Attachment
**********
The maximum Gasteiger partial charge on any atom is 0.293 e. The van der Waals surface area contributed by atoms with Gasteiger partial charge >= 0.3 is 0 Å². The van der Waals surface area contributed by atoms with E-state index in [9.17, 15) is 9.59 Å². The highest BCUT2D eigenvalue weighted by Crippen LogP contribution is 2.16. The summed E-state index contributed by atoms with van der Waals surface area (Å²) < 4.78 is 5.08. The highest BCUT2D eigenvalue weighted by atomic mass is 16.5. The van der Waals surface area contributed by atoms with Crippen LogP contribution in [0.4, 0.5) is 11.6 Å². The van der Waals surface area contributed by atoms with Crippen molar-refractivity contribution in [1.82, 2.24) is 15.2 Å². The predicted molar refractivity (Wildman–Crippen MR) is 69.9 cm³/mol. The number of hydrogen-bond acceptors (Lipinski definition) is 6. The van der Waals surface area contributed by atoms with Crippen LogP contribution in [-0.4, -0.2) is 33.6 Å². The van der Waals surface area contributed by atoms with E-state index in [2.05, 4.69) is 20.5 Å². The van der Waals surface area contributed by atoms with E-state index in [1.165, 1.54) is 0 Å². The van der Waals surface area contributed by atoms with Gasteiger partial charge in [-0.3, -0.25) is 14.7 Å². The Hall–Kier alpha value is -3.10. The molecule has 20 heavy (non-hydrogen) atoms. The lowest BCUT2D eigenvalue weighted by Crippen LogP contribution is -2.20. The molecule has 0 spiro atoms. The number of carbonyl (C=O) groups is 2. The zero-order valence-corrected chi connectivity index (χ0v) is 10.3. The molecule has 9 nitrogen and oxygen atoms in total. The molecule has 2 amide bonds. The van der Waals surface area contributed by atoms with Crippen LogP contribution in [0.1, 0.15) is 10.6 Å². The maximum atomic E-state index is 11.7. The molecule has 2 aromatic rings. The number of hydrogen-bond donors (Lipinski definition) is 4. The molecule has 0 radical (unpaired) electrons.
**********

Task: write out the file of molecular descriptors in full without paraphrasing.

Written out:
The maximum Gasteiger partial charge on any atom is 0.293 e. The van der Waals surface area contributed by atoms with Gasteiger partial charge >= 0.3 is 0 Å². The van der Waals surface area contributed by atoms with E-state index in [9.17, 15) is 9.59 Å². The highest BCUT2D eigenvalue weighted by Crippen LogP contribution is 2.16. The summed E-state index contributed by atoms with van der Waals surface area (Å²) < 4.78 is 5.08. The highest BCUT2D eigenvalue weighted by atomic mass is 16.5. The van der Waals surface area contributed by atoms with Crippen LogP contribution in [0.4, 0.5) is 11.6 Å². The van der Waals surface area contributed by atoms with Crippen molar-refractivity contribution in [1.82, 2.24) is 15.2 Å². The predicted molar refractivity (Wildman–Crippen MR) is 69.9 cm³/mol. The number of hydrogen-bond acceptors (Lipinski definition) is 6. The van der Waals surface area contributed by atoms with Crippen LogP contribution in [-0.4, -0.2) is 33.6 Å². The van der Waals surface area contributed by atoms with E-state index in [2.05, 4.69) is 20.5 Å². The van der Waals surface area contributed by atoms with E-state index in [1.165, 1.54) is 0 Å². The van der Waals surface area contributed by atoms with Gasteiger partial charge in [-0.3, -0.25) is 14.7 Å². The Hall–Kier alpha value is -3.10. The molecule has 20 heavy (non-hydrogen) atoms. The lowest BCUT2D eigenvalue weighted by Crippen LogP contribution is -2.20. The molecule has 0 spiro atoms. The number of carbonyl (C=O) groups is 2. The zero-order valence-corrected chi connectivity index (χ0v) is 10.3. The molecule has 9 nitrogen and oxygen atoms in total. The molecule has 2 amide bonds. The van der Waals surface area contributed by atoms with Crippen LogP contribution in [0.1, 0.15) is 10.6 Å². The maximum atomic E-state index is 11.7. The molecule has 2 aromatic rings. The number of hydrogen-bond donors (Lipinski definition) is 4. The molecule has 0 radical (unpaired) electrons.